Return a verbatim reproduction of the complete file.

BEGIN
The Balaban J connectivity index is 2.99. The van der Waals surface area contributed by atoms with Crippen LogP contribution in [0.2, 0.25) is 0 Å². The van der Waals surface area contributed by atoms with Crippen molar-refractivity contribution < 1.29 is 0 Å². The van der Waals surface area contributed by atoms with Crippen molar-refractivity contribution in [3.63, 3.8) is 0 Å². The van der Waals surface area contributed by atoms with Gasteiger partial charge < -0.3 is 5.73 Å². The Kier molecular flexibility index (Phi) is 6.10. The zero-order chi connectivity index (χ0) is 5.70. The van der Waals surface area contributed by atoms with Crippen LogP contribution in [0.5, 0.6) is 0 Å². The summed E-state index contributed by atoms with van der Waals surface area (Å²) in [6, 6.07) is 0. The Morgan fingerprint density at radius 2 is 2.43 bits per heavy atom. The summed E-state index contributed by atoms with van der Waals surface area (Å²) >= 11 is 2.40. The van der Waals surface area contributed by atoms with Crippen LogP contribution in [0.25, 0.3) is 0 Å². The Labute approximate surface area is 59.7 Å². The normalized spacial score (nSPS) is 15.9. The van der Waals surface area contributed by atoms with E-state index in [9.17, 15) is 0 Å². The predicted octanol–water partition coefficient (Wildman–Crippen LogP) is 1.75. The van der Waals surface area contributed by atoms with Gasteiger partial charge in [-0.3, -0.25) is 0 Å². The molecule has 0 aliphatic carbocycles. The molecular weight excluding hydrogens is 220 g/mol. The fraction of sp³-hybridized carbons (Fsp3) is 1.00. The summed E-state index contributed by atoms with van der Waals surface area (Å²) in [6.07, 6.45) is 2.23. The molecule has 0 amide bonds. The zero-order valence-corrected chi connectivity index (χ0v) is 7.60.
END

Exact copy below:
The Balaban J connectivity index is 2.99. The van der Waals surface area contributed by atoms with Crippen LogP contribution in [0.2, 0.25) is 0 Å². The van der Waals surface area contributed by atoms with Crippen molar-refractivity contribution < 1.29 is 0 Å². The van der Waals surface area contributed by atoms with Crippen molar-refractivity contribution in [3.63, 3.8) is 0 Å². The van der Waals surface area contributed by atoms with Gasteiger partial charge < -0.3 is 5.73 Å². The Kier molecular flexibility index (Phi) is 6.10. The zero-order chi connectivity index (χ0) is 5.70. The van der Waals surface area contributed by atoms with Crippen LogP contribution in [0.5, 0.6) is 0 Å². The summed E-state index contributed by atoms with van der Waals surface area (Å²) in [6, 6.07) is 0. The Morgan fingerprint density at radius 2 is 2.43 bits per heavy atom. The summed E-state index contributed by atoms with van der Waals surface area (Å²) >= 11 is 2.40. The van der Waals surface area contributed by atoms with Crippen LogP contribution in [0.25, 0.3) is 0 Å². The Labute approximate surface area is 59.7 Å². The normalized spacial score (nSPS) is 15.9. The van der Waals surface area contributed by atoms with E-state index in [9.17, 15) is 0 Å². The predicted octanol–water partition coefficient (Wildman–Crippen LogP) is 1.75. The van der Waals surface area contributed by atoms with Gasteiger partial charge in [-0.3, -0.25) is 0 Å². The molecule has 0 aliphatic carbocycles. The molecular weight excluding hydrogens is 220 g/mol. The fraction of sp³-hybridized carbons (Fsp3) is 1.00. The summed E-state index contributed by atoms with van der Waals surface area (Å²) in [6.07, 6.45) is 2.23. The molecule has 0 amide bonds. The zero-order valence-corrected chi connectivity index (χ0v) is 7.60.